Learning Styles of Undergraduate Medical Students: Using the Kolb Learning Style Inventory (Published 2015)
Apr 06, 2016
Tha M and Khin N
Through a cross-sectional descriptive study this paper aims to identify the predominant learning styles of undergraduate medical students.
Purpose: To identify the predominant learning styles of undergraduate medical students.
Method: A cross-sectional descriptive study using Kolb Learning Style Inventory Version 3.1.
Study population: Year 3 medical students at Faculty of Medicine and Health Sciences, UCSI University, Terengganu Campus, Malaysia.
Results: The response rate was 93.3% and responses from 65 students were analyzed in the study. The mean scores of learning orientations – Active Experimentation (AE), Reflective Observation (RO), Abstract Conceptualization (AC) and Concrete Experience (CE) – of all participants were 32.9, 29.6, 33.6 and 24.0, respectively and the mean score of CE was significantly lowest among all four learning orientations. When identified by four basic learning styles, those with predominant Diverging (30.8%) and Assimilating (30.8%) groups account for the largest population, followed by Accommodating (20%) and Converging (18.4%).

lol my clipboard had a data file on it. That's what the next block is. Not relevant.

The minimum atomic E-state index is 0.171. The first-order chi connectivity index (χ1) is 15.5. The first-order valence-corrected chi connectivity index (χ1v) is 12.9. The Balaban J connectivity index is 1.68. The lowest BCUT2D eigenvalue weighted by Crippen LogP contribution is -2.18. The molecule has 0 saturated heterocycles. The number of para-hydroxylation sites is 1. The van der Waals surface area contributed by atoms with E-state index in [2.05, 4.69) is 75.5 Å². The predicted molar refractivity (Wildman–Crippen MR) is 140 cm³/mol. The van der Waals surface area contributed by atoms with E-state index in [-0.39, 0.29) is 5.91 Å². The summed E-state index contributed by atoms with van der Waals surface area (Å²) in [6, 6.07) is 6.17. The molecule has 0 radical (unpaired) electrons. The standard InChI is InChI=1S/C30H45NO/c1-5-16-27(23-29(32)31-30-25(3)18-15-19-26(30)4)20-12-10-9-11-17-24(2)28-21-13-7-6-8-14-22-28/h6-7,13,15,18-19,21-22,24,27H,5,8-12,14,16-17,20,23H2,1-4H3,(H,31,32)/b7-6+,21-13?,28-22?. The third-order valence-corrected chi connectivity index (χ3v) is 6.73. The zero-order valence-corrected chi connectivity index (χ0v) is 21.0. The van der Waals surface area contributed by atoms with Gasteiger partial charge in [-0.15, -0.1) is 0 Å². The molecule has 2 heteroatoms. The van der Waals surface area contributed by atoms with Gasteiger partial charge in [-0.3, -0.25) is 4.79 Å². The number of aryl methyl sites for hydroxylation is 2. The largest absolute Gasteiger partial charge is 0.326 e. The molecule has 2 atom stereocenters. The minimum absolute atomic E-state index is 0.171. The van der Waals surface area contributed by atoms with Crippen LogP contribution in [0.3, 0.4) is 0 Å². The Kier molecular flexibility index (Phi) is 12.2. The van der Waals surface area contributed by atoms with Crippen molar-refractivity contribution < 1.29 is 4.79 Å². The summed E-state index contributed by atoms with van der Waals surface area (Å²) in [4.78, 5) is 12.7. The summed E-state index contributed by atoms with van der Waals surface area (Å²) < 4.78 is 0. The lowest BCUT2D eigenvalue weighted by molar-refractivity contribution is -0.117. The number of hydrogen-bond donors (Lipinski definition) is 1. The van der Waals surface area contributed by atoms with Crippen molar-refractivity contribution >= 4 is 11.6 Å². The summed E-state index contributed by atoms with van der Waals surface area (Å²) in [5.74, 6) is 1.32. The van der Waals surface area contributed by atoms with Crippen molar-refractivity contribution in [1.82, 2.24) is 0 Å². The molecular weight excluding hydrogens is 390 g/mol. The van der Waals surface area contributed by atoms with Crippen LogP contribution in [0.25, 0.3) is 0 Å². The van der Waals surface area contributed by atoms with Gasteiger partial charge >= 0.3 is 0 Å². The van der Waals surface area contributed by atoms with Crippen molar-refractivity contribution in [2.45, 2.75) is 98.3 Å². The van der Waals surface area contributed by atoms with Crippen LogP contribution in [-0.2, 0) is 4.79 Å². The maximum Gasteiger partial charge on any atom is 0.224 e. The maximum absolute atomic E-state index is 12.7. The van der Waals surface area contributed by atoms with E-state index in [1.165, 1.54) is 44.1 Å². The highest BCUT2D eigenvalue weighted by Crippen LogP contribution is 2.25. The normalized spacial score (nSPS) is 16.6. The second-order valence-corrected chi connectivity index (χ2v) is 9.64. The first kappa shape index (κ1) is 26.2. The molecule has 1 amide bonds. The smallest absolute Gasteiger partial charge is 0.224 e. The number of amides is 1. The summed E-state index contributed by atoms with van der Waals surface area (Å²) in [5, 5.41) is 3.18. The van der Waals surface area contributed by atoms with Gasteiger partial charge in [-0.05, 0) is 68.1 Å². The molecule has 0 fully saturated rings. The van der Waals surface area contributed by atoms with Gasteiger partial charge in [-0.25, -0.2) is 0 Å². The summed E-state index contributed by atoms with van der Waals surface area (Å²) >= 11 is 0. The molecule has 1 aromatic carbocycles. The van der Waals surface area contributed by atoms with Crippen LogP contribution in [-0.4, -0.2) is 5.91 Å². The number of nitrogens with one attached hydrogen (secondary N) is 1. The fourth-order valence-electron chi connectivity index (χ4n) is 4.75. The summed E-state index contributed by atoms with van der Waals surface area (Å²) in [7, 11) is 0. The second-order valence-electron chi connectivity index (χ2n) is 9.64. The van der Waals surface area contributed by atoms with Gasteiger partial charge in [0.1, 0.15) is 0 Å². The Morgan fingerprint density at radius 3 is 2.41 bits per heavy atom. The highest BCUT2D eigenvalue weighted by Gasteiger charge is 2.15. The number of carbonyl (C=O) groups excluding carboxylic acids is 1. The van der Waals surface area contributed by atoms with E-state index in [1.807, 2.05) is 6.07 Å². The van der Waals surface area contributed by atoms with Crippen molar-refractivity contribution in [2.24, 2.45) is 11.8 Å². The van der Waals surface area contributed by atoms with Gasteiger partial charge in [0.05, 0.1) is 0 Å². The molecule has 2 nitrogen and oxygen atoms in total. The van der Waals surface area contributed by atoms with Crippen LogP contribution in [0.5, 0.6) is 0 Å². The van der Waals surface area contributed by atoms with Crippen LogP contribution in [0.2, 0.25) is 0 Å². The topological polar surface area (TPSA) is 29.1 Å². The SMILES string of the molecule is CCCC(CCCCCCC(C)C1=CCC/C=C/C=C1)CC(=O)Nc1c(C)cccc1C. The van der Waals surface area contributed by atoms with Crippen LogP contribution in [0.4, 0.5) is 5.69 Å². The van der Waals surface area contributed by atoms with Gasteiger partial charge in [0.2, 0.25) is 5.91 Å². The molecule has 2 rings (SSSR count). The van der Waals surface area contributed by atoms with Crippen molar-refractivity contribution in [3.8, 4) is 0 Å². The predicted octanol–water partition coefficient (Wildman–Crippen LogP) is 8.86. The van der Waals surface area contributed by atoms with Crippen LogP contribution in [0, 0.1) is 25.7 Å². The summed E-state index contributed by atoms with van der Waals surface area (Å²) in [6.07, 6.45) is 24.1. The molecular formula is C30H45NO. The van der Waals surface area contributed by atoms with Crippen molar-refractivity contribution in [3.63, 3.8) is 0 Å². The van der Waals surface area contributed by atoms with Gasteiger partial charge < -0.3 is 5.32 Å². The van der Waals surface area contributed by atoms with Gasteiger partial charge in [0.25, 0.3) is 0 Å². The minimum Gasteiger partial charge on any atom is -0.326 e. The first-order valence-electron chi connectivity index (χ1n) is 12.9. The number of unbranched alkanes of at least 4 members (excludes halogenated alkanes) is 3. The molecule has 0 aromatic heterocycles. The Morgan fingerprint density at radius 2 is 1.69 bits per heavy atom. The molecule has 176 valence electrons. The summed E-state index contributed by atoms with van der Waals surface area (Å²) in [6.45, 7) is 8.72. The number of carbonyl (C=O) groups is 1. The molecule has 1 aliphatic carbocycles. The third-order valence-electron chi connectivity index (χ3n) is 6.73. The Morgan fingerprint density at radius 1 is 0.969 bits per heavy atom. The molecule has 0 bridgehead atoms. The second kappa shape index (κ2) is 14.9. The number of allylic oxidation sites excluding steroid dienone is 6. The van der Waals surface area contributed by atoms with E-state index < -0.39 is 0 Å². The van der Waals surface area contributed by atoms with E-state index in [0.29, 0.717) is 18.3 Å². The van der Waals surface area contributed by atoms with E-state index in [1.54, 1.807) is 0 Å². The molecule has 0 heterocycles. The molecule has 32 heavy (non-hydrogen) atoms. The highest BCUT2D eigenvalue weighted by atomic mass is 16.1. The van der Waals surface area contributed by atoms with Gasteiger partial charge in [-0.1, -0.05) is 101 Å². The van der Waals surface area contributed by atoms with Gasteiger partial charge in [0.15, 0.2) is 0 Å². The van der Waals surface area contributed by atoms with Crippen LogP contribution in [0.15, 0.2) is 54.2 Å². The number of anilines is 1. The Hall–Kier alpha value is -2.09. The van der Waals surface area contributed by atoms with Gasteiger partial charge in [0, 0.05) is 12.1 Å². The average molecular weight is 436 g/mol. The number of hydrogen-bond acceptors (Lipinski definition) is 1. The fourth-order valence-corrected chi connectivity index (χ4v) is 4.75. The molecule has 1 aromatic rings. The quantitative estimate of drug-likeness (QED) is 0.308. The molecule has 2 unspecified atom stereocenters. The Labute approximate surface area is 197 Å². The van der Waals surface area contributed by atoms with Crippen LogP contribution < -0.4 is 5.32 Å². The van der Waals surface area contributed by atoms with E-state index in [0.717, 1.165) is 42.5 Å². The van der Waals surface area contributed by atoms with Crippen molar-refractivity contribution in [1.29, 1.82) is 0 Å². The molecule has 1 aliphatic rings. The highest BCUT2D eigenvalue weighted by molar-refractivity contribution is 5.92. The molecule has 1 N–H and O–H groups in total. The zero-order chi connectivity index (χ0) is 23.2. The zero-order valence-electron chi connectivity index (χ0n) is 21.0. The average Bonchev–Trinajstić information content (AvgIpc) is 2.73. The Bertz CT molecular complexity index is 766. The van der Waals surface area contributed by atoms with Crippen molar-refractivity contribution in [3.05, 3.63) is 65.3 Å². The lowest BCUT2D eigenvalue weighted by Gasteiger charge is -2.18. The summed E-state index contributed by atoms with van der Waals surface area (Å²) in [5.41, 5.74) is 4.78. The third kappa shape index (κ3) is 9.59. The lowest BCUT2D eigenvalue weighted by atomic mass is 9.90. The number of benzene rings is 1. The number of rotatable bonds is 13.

Conclusion: Year 3 medical students at UCSI University have diverse learning orientations and learning styles. As a group, the distribution of their learning styles is similar to findings in some studies among medical students but different from medical residents and specialists in total normative group and other studies. It is hoped that the findings in this study can be used in designing learning environments and teaching/learning activities as well as in providing support to facilitate students’ learning.
An interesting paper that is probably of relevance to just the local environment. I was a little saddened that this paper was not written after the author reading much of the more recent work on the relevance or importance of learning styles, given the view that the majority of medical educationalist now doubt the value of these styles and their relevance to learning.